It may be a bit of a struggle for me to make the necessary connections between what I feel like writing this morning and the irreverent, bicycle-dominated diatribe we have come to know, if not love, here at the BRC. I want to write about what happened in a tiny country in Eastern Europe 10 years ago, and how it changed everything for some of my closest friends. That doesn’t have much to do with mountain-biking, but I think I see the angles…
It was 1996, one year after the massacre of 7,000 Muslim men and boys in the town of Srebenica, far away in Bosnia. Meanwhile, I was pedaling around Tallahassee on my 1988 Jamis Dakar, yellow with black spots. I guess they were intended to be leopard spots, but in my mind they were “bumblebee spots” even though everyone knows bees don’t have spots. I was back in town, along with the guys you see in this picture, in order to stop the killing in Bosnia. I know, go ahead and laugh, but it’s true. You see, these guys were in Bosnia at the time of the Srebenica massacres. They were humanitarian aid workers, and they were running desperately short on “aid” to say the least. We figured all we had to do was explain the situation to the good people of Tallahassee, and they would rally behind us to save the bosnians. Uh-huh, right.
Soaked with sweat, carrying 500 moist flyers, a variety of photographs depicting the maimed, the abandoned, and the insane victims of war, I made my rounds. I solicited raffle prizes, free catering, printing services, whatever. The basic spiel was, “Me and my friends are raising money to help victims of war in Bosnia, if you don’t give me something for free RIGHT NOW I am going to make you look at these sweaty pictures of horrific, despicable things. People gave. Our former employer at the restaurant, FGF, all of the shops at lake Ella, the Tallahassee Rock Gym, they were used to our crusades, they dutifully ponied up the goods. I am still grateful to the folks who encouraged us, because there were a lot more who discouraged us (Assholes!)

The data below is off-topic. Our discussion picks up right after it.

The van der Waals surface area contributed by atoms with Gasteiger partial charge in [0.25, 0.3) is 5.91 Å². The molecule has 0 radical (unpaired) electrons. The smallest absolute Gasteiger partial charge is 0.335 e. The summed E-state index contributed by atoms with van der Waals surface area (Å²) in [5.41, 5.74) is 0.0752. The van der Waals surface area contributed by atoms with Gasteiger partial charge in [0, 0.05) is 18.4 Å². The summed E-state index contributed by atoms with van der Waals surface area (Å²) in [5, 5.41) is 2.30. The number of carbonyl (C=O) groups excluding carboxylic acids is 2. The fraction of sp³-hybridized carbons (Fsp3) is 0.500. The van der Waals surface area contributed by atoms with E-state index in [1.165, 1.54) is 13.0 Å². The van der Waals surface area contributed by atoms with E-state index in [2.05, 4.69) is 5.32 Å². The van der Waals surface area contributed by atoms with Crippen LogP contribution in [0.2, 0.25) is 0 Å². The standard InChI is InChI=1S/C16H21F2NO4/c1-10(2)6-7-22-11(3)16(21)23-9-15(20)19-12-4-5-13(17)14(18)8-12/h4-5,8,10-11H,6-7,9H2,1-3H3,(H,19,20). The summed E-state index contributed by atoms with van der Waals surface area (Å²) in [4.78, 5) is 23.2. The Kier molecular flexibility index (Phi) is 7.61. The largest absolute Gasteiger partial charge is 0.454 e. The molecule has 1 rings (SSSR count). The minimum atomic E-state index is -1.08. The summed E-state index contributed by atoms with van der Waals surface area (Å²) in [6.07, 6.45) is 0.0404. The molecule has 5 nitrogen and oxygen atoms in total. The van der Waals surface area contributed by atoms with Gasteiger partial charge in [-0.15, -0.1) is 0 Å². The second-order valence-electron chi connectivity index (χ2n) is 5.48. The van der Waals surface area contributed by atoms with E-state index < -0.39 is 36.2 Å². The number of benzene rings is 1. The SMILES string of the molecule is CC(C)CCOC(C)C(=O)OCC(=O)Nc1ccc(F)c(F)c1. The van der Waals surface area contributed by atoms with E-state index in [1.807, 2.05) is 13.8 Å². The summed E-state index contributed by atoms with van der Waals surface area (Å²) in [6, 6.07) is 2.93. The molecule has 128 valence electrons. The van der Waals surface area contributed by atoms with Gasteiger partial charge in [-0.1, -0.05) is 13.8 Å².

They didn’t want to help muslims. They thought we would keep the money. They didn’t think we had the connections to accomplish anything. I was on a bicycle. I was 25. I didn’t have a job. I had no business cards.
It was the smallest drop in the bucket, but it felt really important at the time.
Now the long-haired one is engaged to the alluring young woman in the photo, a bosnian-muslim herself. All of his effort to assist the Bosnian people has evolved into a mission to enjoy Bosnia, and protect its natural resources. His organization, Green Visions www.greenvisions.ba/gv/ guides outdoor adventure trips, conducts environmental surveys, and publishes many articles about the natural beauty, history, and potential of the country. The other guy lives in Rome, Italy (not Georgia) and works for the United Nations. In 1997, after the signing of the Dayton Peace Accords, I finally made it to Bosnia myself. Mountains, jade-green rivers, a land for 4-wheel drive and goats. I met a lot of interesting people, and every one of them was worth the sweat, the frustration, the power getting cut off, the humiliation of begging and being told “NO”.
We may not have done much, but we did something.
I’m going to remember that the next time I see some sweaty young dude on a bike trying to do something good for someone else, even if I think he can’t pull it off.
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